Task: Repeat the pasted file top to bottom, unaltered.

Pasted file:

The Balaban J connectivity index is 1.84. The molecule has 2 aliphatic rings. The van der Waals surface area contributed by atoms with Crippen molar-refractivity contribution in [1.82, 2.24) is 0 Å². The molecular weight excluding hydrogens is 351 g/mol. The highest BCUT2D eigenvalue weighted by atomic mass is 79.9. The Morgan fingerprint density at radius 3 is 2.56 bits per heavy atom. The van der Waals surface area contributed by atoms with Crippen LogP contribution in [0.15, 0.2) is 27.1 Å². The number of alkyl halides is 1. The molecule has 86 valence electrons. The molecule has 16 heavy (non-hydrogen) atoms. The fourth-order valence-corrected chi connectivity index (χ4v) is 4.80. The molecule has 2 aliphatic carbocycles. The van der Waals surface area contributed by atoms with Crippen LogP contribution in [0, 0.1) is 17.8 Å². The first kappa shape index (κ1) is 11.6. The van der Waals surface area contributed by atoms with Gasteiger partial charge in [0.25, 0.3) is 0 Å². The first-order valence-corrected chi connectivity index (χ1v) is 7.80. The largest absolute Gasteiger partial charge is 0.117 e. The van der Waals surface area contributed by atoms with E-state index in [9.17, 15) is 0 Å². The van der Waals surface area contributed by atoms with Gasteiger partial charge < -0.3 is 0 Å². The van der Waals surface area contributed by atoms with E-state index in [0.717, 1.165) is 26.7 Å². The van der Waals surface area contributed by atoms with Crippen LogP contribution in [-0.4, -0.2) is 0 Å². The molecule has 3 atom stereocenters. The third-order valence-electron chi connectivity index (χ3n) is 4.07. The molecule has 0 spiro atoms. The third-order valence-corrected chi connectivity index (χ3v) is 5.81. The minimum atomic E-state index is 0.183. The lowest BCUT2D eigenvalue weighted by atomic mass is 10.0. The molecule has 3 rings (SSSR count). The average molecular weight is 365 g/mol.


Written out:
The Balaban J connectivity index is 1.84. The molecule has 2 aliphatic rings. The van der Waals surface area contributed by atoms with Crippen molar-refractivity contribution in [1.82, 2.24) is 0 Å². The molecular weight excluding hydrogens is 351 g/mol. The highest BCUT2D eigenvalue weighted by atomic mass is 79.9. The Morgan fingerprint density at radius 3 is 2.56 bits per heavy atom. The van der Waals surface area contributed by atoms with Crippen LogP contribution in [0.15, 0.2) is 27.1 Å². The number of alkyl halides is 1. The molecule has 86 valence electrons. The molecule has 16 heavy (non-hydrogen) atoms. The fourth-order valence-corrected chi connectivity index (χ4v) is 4.80. The molecule has 2 aliphatic carbocycles. The van der Waals surface area contributed by atoms with Crippen LogP contribution in [0, 0.1) is 17.8 Å². The first kappa shape index (κ1) is 11.6. The van der Waals surface area contributed by atoms with Gasteiger partial charge in [0.25, 0.3) is 0 Å². The first-order valence-corrected chi connectivity index (χ1v) is 7.80. The largest absolute Gasteiger partial charge is 0.117 e. The van der Waals surface area contributed by atoms with E-state index in [9.17, 15) is 0 Å². The van der Waals surface area contributed by atoms with Gasteiger partial charge < -0.3 is 0 Å². The van der Waals surface area contributed by atoms with E-state index in [0.717, 1.165) is 26.7 Å². The van der Waals surface area contributed by atoms with Crippen LogP contribution in [-0.4, -0.2) is 0 Å². The molecule has 3 atom stereocenters. The third-order valence-electron chi connectivity index (χ3n) is 4.07. The molecule has 0 spiro atoms. The third-order valence-corrected chi connectivity index (χ3v) is 5.81. The minimum atomic E-state index is 0.183. The lowest BCUT2D eigenvalue weighted by atomic mass is 10.0. The molecule has 3 rings (SSSR count). The average molecular weight is 365 g/mol.